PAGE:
How to Count Poker Hands
So, to compute probabilities, we need to be able to count poker hands. How can we do that?
First, recognize that every poker hand consists of five cards. The order in which cards are arranged does not matter. For example, the following two sets of cards represent the same poker hand:
9♠, 9♥, 9♦, 2♣, 2♥
2♣, 2♥, 9♠, 9♥, 9♦
When you talk about all the possible ways to count a set of objects without regard to order, you are talking about counting combinations. Luckily, we have a formula to do that:
Counting combinations. The number of combinations of n objects taken r at a time is
nCr = n(n - 1)(n - 2) . . . (n - r + 1)/r! = n! / r!(n - r)!
Each type of poker hand (straight flush, four of a kind, etc.) is defined by a particular arrangement of card ranks and card suits. It is possible to create any type of poker hand through a concise series of independent choices. The number of ways to produce any type of poker hand is equal to the product of the number of ways to make each independent choice.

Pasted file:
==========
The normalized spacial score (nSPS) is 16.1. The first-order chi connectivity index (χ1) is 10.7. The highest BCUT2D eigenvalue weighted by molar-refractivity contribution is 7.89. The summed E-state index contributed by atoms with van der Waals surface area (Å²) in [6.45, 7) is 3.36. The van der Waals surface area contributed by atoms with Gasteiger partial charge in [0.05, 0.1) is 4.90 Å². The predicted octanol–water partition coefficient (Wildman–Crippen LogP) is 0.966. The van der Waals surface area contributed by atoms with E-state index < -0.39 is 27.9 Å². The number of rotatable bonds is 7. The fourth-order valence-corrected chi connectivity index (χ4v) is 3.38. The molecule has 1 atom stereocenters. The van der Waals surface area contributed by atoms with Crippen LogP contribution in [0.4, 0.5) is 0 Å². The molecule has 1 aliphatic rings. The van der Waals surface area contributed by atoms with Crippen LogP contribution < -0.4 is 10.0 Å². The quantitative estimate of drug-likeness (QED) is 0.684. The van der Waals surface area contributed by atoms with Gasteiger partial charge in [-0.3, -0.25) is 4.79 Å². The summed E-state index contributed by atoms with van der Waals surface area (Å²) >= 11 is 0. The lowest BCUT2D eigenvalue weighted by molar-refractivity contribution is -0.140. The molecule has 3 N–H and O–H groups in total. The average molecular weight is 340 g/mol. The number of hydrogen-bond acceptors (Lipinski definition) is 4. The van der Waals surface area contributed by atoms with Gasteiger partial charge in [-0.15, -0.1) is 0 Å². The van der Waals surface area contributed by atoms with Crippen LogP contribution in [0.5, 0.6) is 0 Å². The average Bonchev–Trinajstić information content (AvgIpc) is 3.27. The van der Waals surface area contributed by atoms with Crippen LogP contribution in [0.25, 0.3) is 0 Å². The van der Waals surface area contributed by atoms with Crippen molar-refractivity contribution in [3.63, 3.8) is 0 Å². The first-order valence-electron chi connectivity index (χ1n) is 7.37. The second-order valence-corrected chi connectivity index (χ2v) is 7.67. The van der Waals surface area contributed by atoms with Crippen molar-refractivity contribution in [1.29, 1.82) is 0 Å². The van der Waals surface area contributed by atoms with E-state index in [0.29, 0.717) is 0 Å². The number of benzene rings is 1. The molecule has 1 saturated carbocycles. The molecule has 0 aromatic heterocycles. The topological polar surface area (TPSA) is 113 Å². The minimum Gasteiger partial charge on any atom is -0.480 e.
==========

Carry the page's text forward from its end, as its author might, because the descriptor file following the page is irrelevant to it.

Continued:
For example, consider a full house. A full house has three cards of one rank, and two cards of another rank. Each of the three matching cards is a different suit. And each of the two matching cards is a different suit. It requires the following four independent choices to produce a full house:
- Choose the rank of cards in the hand. A playing card can have a rank of 2, 3, 4, 5, 6, 7, 8, 9, 10, jack, queen, king, or ace. For a full house, we choose 2 ranks from a set of 13 ranks. The number of ways to do this is 13C2.
- Choose the rank of the three-card set. From the two ranks chosen in Step 1, we choose one rank for the three-card set. The number of ways to do this is 2C1.
- Choose a suit for each card in the three-card set. There are four suits, from which we choose three. The number of ways to do this is 4C3.